Renewable energy is a mainstream election issue in the hotly-contested seat of Macedon.
Anti-wind farm laws introduced by the Coaltion government in 2011 have hit the Macedon Ranges hard. A large-scale blanket ban on wind farms now cuts across the electorate. The anti-wind farm laws have cost the region jobs, investment and killed off a community wind farm proposal.
Alastair Fleming, Climate Reality Leader and member of the Macedon Ranges Sustainability Group, explains why we need to shift to renewable energy in a letter published by the Macedon Ranges Guardian:
Action on global warming is needed now and the solutions need to be implemented quickly to stop the climate crisis becoming a climate catastrophe for our children and their children. A rapid decarbonisation of our energy supply is needed.
Put simply, the world including Australia, must move away from burning fossil fuels (coal, gas and oil) for our electricity and heavy industry.
A transitional switch from coal to natural gas, which many people think is our best way forward, is only a partial solution – 50 per cent less CO2 emissions is still bad for the health of the planet, 50 per cent less tumours still means cancer.
Wind turbines, installed as part of suite of other renewables; including solar, Concentrated Solar Power, hydro, geothermal, biomass, tidal and wave energy generating technologies can deliver the necessary clean energy solutions.
Fortunately, the shrill claims that this will mean soaring power costs and plummeting economic growth are yesterday’s disinformation, now routinely touted only to protect the profitability of the fossil fuel generators.
As long as the renewable energy sector of the economy is allowed to continue its growth, electricity will become cheaper.
Retaining the Renewable Energy Target as is, and bolstering it after 2020, is a mechanism that will let this happen.
Wholesale electricity from new wind farms in Australia is now cheaper than from new coal or gas plants, according to Bloomberg New Energy Finance.
In July, Queensland’s daytime wholesale electricity price fell in to negative territory for the first time, thanks, in part, to 1.1GW from more than 350,000 rooftop solar installations.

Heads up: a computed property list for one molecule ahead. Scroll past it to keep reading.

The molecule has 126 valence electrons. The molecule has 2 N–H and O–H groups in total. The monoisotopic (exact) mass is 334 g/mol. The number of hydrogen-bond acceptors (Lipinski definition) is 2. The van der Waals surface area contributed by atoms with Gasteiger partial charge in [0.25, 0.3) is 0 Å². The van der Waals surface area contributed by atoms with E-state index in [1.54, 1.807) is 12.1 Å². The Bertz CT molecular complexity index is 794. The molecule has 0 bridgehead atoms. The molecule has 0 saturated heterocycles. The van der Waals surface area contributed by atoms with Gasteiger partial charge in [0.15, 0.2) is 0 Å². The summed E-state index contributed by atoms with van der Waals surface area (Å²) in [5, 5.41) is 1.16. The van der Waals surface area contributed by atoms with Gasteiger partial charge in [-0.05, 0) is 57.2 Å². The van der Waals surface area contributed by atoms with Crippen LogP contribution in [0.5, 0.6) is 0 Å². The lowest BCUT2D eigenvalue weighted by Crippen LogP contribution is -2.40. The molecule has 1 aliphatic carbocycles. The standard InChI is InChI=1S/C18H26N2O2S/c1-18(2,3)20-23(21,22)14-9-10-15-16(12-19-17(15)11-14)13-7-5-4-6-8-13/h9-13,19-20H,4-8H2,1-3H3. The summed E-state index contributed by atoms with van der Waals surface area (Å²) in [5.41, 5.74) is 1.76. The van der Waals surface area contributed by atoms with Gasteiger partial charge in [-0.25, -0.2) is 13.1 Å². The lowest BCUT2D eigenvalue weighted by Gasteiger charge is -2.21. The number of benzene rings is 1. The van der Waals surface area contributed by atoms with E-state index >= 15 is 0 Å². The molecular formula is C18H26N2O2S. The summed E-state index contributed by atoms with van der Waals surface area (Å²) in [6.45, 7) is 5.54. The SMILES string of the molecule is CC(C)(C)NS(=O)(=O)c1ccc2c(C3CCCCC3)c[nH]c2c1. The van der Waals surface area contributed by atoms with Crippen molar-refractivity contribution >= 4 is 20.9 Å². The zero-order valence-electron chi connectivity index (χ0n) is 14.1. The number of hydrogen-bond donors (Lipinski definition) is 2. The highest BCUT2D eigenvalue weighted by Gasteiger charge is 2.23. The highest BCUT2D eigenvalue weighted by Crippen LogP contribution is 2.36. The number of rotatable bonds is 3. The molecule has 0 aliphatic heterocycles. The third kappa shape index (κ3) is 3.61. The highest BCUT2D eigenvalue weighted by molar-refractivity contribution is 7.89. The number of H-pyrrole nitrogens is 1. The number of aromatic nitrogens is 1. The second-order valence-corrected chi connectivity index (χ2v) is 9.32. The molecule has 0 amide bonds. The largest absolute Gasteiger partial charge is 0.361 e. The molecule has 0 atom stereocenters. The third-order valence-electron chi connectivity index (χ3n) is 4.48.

On September 30, all of South Australia’s electricity demand was effectively supplied by renewables, which have already exceeded the state’s mandated target of 33 per cent – six years early! It is heartening to see that, day after day, more renewable energy success stories emerge to debunk the doubters.
Over the last few months, Yes 2 Renewables supporters and the Macedon Ranges Sustainability Group conducted a community survey on renewable energy and wind farm planning laws. We have undertaken the community consultation the Baillieu/Napthine governments should have done before imposing restrictions on wind energy developments. The results will soon be released.
Victorians are passionate about renewable energy. Polling commissioned by the Climate Institute finds 71 per cent of Victorians support state government policies that encourage more renewable energy.
Where to the parties stand?
When it comes to removing roadblocks to renewables, the Labor party has vowed to ‘rip up’ the Coalition government’s anti-wind farm laws. The Greens also support restoring fair laws for wind farms in the state.
When it comes encouraging the rollout of renewables, The Greens have endorsed our call for a Victorian Renewable Energy Target that works alongside a national RET scheme. The party calls for the establishment of a ‘for-profit’ Solar Bank owned by Victorians to help the state reach its 5 per cent solar target by 2020.
The Labor opposition has offered conditional support for a Victorian Renewable Energy Target. Labor’s Back to Work policy commits the party to “Establish a $200 million Future Industries Fund to drive the six high-growth sectors” including “new energy technologies.” The opposition also announced a $200 million Regional Jobs Fund that will support job-creating projects, including “companies investing in renewable energy.”
The Coalition still has time to adopt pro-renewable energy policies before November 29. The window of opportunity is there, but it’s closing.